Mass Movements, Devils & Tipping Points

anti-jewish poster

The Nazis made the Jews their “Devil”

Friends of Padre Steve’s World,

The great American philosopher, Eric Hoffer once wrote, “Hatred is the most accessible and comprehensive of all the unifying agents. Mass movements can rise and spread without belief in a god, but never without a belief in a devil.”

Hatred is an amazing emotion. I the day and a half that I have been home from Europe I have been almost overwhelmed by the amount of hatred being posted on social media, blogs, and by supposedly Christian preachers, politicians and pundits. Of course if you want find a politician, pundit and preacher all wrapped into one person look no further than Baptist preacher, conservative media pundit, and former Arkansas Governor Mike Huckabee, but I digress…

It is funny when you even mildly disconnect from this climate for even a week, just how overwhelming returning to this can be, and how easy it would be to respond in kind, because unlike love, hatred is easy to conjure up. It is kind of like what you need to build a fire; fuel, oxygen and heat. To generate hatred on a massive scale all you need is a disaffected populace, a convenient target, and an agent to ignite the mixture.

Shrewd politicians, preachers, and pundits do this well. They demonize the target group or population and then let the hatred of their disaffected followers flow. The leaders need that disaffected and angry base in order to rise to power; such was how Hitler, Stalin, and so many other despots gained power. They took advantage of a climate of fear, and found others to blame. For Hitler it was the Jews; while for Stalin it was various groups like the Ukrainians, or the Poles who were the devil to be feared and destroyed. Timothy Snyder in his book Bloodlands: Europe Between Hitler and Stalin wrote:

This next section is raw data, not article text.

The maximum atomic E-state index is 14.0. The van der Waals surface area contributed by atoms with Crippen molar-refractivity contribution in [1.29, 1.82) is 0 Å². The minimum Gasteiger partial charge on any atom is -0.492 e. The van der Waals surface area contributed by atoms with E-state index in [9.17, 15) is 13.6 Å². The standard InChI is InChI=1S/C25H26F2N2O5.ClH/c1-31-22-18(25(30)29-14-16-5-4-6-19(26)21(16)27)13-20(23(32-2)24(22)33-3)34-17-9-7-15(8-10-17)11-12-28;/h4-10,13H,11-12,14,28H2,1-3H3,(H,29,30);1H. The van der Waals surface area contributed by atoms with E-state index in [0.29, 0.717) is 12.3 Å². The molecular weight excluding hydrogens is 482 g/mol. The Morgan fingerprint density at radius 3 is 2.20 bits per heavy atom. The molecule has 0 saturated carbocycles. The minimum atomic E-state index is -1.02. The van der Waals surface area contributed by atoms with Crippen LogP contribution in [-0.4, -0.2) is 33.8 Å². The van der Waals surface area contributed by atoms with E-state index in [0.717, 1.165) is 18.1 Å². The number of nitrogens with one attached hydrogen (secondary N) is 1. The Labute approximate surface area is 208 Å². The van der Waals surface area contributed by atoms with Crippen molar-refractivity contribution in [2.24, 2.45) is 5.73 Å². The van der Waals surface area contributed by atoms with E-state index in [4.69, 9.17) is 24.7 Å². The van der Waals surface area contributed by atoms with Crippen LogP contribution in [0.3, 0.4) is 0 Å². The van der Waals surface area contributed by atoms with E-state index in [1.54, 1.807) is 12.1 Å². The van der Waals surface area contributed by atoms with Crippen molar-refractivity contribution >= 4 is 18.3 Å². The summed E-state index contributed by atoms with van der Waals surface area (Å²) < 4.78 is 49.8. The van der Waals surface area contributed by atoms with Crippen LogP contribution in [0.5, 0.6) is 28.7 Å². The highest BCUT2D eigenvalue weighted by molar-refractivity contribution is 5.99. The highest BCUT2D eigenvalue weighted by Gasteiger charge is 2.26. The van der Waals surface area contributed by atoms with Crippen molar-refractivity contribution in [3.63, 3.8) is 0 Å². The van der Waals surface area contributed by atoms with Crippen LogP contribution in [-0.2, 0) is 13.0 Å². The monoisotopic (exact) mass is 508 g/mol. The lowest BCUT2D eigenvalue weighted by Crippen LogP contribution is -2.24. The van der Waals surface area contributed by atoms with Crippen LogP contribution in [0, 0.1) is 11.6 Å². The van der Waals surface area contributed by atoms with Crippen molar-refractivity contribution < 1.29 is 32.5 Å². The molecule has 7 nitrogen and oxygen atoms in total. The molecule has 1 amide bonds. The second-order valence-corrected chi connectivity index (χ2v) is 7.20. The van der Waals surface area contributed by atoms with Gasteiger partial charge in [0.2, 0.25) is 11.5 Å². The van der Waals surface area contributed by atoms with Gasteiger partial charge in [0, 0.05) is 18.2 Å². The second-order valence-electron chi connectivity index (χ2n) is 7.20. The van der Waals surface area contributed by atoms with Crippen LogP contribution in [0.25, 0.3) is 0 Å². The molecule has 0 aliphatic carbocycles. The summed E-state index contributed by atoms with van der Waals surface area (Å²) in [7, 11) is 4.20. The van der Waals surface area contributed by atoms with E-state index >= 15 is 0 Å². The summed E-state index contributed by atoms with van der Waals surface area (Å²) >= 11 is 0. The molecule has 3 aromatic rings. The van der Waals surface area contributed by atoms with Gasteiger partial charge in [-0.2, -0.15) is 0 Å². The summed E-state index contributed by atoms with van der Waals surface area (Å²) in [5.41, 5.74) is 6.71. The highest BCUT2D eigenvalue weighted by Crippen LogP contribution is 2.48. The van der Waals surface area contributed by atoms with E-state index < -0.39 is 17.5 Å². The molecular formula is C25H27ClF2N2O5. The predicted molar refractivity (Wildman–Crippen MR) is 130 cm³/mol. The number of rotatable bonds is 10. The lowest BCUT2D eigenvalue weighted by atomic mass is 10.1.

“Dead human beings provided retrospective arguments for the rectitude of policy. Hitler and Stalin thus shared a certain politics of tyranny: they brought about catastrophes, blamed the enemy of their choice, and then used the death of millions to make the case that their policies were necessary or desirable. Each of them had a transformative utopia, a group to be blamed when its realization proved impossible, and then a policy of mass murder that could be proclaimed as a kind of ersatz victory.”